tial for minimization of energy requirement of fully thermally Distillate and bottoms stream are represented by common
coupled distillation columns. This rather simple method is symbols D and B, while S1 and S2 denote molar ow rates of
based on assumptions of constant molar ows, innite num- lighter and heavier side product, respectively.
ber of stages, and constant relative volatilities, and therefore The basic entity of the V-min diagram is a simple two-
holds for (near) ideal zeotropic mixtures. It relies on Under- product distillation column at constant pressure with a given
woods equations utilised to estimate the value of theoretical multicomponent feed (F), which at steady state implies two
minimum boil-up ratio, outgoing from the thermodynamic degrees of freedom in operation. There are several possibili-
condition (q) and composition (z) of the feed and the K-values ties in this respect, however using the ratio of molar ow rates
or equilibrium constants of each component for given operat- of internal vapour and the feed (V/F) and the ratio of molar
ing conditions. ow rates of distillate product and the feed (D/F) appeared to
The real power of the V-min diagram is that it contains be most appropriate choice. Namely, for each given pair (D/F,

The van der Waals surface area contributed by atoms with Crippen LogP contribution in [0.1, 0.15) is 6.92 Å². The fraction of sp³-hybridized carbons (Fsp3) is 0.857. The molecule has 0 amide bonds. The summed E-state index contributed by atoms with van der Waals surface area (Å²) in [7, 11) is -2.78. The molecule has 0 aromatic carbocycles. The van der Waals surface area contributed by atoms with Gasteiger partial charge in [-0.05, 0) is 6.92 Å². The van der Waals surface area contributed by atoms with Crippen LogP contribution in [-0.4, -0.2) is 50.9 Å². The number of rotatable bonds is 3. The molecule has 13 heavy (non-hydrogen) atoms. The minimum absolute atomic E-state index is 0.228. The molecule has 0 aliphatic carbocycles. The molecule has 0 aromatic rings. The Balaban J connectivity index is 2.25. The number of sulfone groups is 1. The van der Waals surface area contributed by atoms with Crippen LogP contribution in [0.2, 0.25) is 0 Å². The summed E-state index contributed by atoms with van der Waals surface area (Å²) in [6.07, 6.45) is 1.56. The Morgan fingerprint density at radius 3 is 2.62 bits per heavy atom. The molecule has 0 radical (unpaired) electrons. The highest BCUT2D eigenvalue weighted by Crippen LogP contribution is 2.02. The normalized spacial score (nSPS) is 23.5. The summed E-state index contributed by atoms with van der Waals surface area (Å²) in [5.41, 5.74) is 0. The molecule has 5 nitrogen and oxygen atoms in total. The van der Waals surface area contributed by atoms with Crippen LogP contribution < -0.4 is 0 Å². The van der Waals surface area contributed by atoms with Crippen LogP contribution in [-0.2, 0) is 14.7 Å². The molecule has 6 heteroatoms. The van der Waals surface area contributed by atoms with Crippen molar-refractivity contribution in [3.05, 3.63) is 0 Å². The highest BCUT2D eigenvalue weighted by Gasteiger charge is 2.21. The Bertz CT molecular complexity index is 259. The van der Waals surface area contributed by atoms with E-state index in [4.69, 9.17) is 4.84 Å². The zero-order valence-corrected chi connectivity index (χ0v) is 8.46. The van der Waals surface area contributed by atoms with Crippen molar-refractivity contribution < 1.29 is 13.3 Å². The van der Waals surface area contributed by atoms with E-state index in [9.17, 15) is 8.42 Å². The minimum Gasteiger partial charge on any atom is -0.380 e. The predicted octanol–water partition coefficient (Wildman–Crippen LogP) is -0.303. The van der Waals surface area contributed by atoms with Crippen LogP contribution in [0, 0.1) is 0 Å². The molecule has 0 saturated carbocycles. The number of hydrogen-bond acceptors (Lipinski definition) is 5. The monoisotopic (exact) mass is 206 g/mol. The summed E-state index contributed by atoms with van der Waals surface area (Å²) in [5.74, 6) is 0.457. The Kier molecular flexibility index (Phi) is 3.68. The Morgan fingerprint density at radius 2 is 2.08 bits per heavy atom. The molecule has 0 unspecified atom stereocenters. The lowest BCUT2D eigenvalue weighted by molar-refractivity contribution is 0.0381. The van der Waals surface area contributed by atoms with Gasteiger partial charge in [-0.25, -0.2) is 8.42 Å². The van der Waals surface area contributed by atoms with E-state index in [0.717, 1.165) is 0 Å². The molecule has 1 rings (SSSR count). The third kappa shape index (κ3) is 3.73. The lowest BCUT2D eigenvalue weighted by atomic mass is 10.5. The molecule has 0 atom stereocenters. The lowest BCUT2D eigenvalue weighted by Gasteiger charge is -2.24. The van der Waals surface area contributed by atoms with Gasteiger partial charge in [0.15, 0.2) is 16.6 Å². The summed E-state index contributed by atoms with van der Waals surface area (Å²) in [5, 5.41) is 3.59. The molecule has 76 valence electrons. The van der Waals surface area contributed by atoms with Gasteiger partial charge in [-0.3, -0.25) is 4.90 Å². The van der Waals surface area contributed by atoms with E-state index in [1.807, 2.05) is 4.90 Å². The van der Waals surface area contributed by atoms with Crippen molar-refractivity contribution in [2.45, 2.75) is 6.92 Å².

all necessary information to calculate the overall minimum V/F) all other properties are completely determined, such as
energy requirement and all the internal ow rates for an opti- all component recoveries and product compositions.
mally operated extended Petlyuk arrangement for an arbitrary
multicomponent feed and any number of products (Halvorsen D
and Skogestad, 2003c). Here, Halvorsen and Skogestad have
also shown that an optimally operated generalized Petlyuk
arrangement results in the lowest overall vapour ow require-
ment for any distillation conguration when we consider C3.1
constant pressure and no external heat integration.
We would generally anticipate that we would need to cal-
culate the minimum energy for each succeeding column by C2.1 S1
a new column computation, but Halvorsen and Skogestad
(2003b) showed that the properties determining minimum
F
energy in each sub-column can be found from the previous C1
column. This practically means that regardless the complex- C 3.2
ity of a situation, the V-min diagram containing all necessary
S2
information can be constructed based on feed data only.
Importantly, this simple method that in original graphical C2.2
form provides direct insight into the optimal separations
behaviour in fully thermally coupled column arrangements
can be easily translated into analytical form and implemented
C3.3
into a commercial process simulator, as it was done in present
paper to generate reliable initial guesses for rigorous simula-
tions. B
The composition of the feed considered in this study is
given in Table 2, with component K-values corresponding to Fig. 7 Partitioned part of a DWC according to 2-3-4
feed stage conditions, and component grouping according to conguration, with three sections of main column
actual product specications. For convenience, each compo- superimposed on that representing 2-4 conguration.